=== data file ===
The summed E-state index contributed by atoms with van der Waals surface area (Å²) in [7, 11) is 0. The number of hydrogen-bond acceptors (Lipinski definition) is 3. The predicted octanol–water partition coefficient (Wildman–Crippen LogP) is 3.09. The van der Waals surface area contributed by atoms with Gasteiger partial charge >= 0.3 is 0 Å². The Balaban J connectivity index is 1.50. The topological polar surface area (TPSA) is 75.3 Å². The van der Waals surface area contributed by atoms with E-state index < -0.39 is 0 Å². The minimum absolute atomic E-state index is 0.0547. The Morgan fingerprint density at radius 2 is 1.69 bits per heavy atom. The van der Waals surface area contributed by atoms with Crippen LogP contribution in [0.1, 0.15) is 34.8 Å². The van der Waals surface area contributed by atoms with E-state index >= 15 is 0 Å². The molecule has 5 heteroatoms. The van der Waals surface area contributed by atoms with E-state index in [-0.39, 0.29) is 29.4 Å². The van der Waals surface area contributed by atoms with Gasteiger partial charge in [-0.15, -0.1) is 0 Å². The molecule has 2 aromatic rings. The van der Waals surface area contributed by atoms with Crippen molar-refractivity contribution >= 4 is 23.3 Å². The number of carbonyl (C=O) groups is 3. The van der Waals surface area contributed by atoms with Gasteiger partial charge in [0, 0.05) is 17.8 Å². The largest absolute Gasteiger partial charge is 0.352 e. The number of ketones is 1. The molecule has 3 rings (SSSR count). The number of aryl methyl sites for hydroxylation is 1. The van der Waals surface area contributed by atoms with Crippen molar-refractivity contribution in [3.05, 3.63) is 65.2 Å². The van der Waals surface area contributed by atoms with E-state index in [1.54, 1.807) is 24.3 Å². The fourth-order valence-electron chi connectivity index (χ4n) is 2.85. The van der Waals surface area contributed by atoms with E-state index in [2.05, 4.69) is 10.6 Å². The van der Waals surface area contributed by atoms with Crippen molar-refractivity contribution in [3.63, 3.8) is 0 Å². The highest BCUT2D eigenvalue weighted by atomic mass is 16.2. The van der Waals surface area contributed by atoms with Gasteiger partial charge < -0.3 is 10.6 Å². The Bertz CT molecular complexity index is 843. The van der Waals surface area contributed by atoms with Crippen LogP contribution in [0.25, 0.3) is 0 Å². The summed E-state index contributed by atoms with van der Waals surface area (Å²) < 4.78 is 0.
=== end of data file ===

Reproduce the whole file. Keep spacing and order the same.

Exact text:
The summed E-state index contributed by atoms with van der Waals surface area (Å²) in [7, 11) is 0. The number of hydrogen-bond acceptors (Lipinski definition) is 3. The predicted octanol–water partition coefficient (Wildman–Crippen LogP) is 3.09. The van der Waals surface area contributed by atoms with Gasteiger partial charge >= 0.3 is 0 Å². The Balaban J connectivity index is 1.50. The topological polar surface area (TPSA) is 75.3 Å². The van der Waals surface area contributed by atoms with E-state index < -0.39 is 0 Å². The minimum absolute atomic E-state index is 0.0547. The Morgan fingerprint density at radius 2 is 1.69 bits per heavy atom. The van der Waals surface area contributed by atoms with Crippen LogP contribution in [0.1, 0.15) is 34.8 Å². The van der Waals surface area contributed by atoms with E-state index >= 15 is 0 Å². The molecule has 5 heteroatoms. The van der Waals surface area contributed by atoms with E-state index in [-0.39, 0.29) is 29.4 Å². The van der Waals surface area contributed by atoms with Gasteiger partial charge in [-0.15, -0.1) is 0 Å². The molecule has 2 aromatic rings. The van der Waals surface area contributed by atoms with Crippen molar-refractivity contribution >= 4 is 23.3 Å². The number of carbonyl (C=O) groups is 3. The van der Waals surface area contributed by atoms with Gasteiger partial charge in [0, 0.05) is 17.8 Å². The largest absolute Gasteiger partial charge is 0.352 e. The number of ketones is 1. The molecule has 3 rings (SSSR count). The number of aryl methyl sites for hydroxylation is 1. The van der Waals surface area contributed by atoms with Crippen molar-refractivity contribution in [3.05, 3.63) is 65.2 Å². The van der Waals surface area contributed by atoms with E-state index in [1.54, 1.807) is 24.3 Å². The fourth-order valence-electron chi connectivity index (χ4n) is 2.85. The van der Waals surface area contributed by atoms with E-state index in [2.05, 4.69) is 10.6 Å². The van der Waals surface area contributed by atoms with Crippen molar-refractivity contribution in [3.63, 3.8) is 0 Å². The highest BCUT2D eigenvalue weighted by atomic mass is 16.2. The van der Waals surface area contributed by atoms with Gasteiger partial charge < -0.3 is 10.6 Å². The Bertz CT molecular complexity index is 843. The van der Waals surface area contributed by atoms with Crippen LogP contribution in [0.25, 0.3) is 0 Å². The summed E-state index contributed by atoms with van der Waals surface area (Å²) < 4.78 is 0.